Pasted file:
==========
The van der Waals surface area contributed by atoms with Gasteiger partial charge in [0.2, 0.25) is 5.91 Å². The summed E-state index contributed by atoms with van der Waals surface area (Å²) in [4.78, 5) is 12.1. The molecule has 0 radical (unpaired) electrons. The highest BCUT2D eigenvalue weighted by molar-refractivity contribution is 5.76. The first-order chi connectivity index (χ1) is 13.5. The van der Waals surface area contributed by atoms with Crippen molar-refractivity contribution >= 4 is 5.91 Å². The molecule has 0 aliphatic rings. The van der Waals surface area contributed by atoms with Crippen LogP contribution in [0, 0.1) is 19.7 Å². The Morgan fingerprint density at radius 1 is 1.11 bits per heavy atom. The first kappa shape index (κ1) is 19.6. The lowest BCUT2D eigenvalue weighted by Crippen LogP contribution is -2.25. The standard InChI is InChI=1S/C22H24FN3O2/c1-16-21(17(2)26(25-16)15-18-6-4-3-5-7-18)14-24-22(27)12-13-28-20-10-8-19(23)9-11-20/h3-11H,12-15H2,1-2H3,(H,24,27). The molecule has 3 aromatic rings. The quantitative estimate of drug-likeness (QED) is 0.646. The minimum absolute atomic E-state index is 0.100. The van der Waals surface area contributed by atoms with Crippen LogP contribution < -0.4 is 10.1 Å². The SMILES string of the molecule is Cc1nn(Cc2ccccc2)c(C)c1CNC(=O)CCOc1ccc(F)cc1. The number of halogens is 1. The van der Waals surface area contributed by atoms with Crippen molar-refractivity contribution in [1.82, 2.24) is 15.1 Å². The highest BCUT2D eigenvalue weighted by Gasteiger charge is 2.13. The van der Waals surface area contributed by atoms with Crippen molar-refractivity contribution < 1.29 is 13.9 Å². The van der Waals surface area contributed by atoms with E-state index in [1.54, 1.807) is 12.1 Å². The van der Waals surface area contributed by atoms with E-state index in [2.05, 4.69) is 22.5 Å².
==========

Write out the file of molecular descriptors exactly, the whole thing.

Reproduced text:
The van der Waals surface area contributed by atoms with Gasteiger partial charge in [0.2, 0.25) is 5.91 Å². The summed E-state index contributed by atoms with van der Waals surface area (Å²) in [4.78, 5) is 12.1. The molecule has 0 radical (unpaired) electrons. The highest BCUT2D eigenvalue weighted by molar-refractivity contribution is 5.76. The first-order chi connectivity index (χ1) is 13.5. The van der Waals surface area contributed by atoms with Crippen molar-refractivity contribution >= 4 is 5.91 Å². The molecule has 0 aliphatic rings. The van der Waals surface area contributed by atoms with Crippen LogP contribution in [0, 0.1) is 19.7 Å². The Morgan fingerprint density at radius 1 is 1.11 bits per heavy atom. The first kappa shape index (κ1) is 19.6. The lowest BCUT2D eigenvalue weighted by Crippen LogP contribution is -2.25. The standard InChI is InChI=1S/C22H24FN3O2/c1-16-21(17(2)26(25-16)15-18-6-4-3-5-7-18)14-24-22(27)12-13-28-20-10-8-19(23)9-11-20/h3-11H,12-15H2,1-2H3,(H,24,27). The molecule has 3 aromatic rings. The quantitative estimate of drug-likeness (QED) is 0.646. The minimum absolute atomic E-state index is 0.100. The van der Waals surface area contributed by atoms with Crippen LogP contribution < -0.4 is 10.1 Å². The SMILES string of the molecule is Cc1nn(Cc2ccccc2)c(C)c1CNC(=O)CCOc1ccc(F)cc1. The number of halogens is 1. The van der Waals surface area contributed by atoms with Crippen molar-refractivity contribution in [1.82, 2.24) is 15.1 Å². The highest BCUT2D eigenvalue weighted by Gasteiger charge is 2.13. The van der Waals surface area contributed by atoms with Crippen molar-refractivity contribution < 1.29 is 13.9 Å². The van der Waals surface area contributed by atoms with E-state index in [1.54, 1.807) is 12.1 Å². The van der Waals surface area contributed by atoms with E-state index in [2.05, 4.69) is 22.5 Å².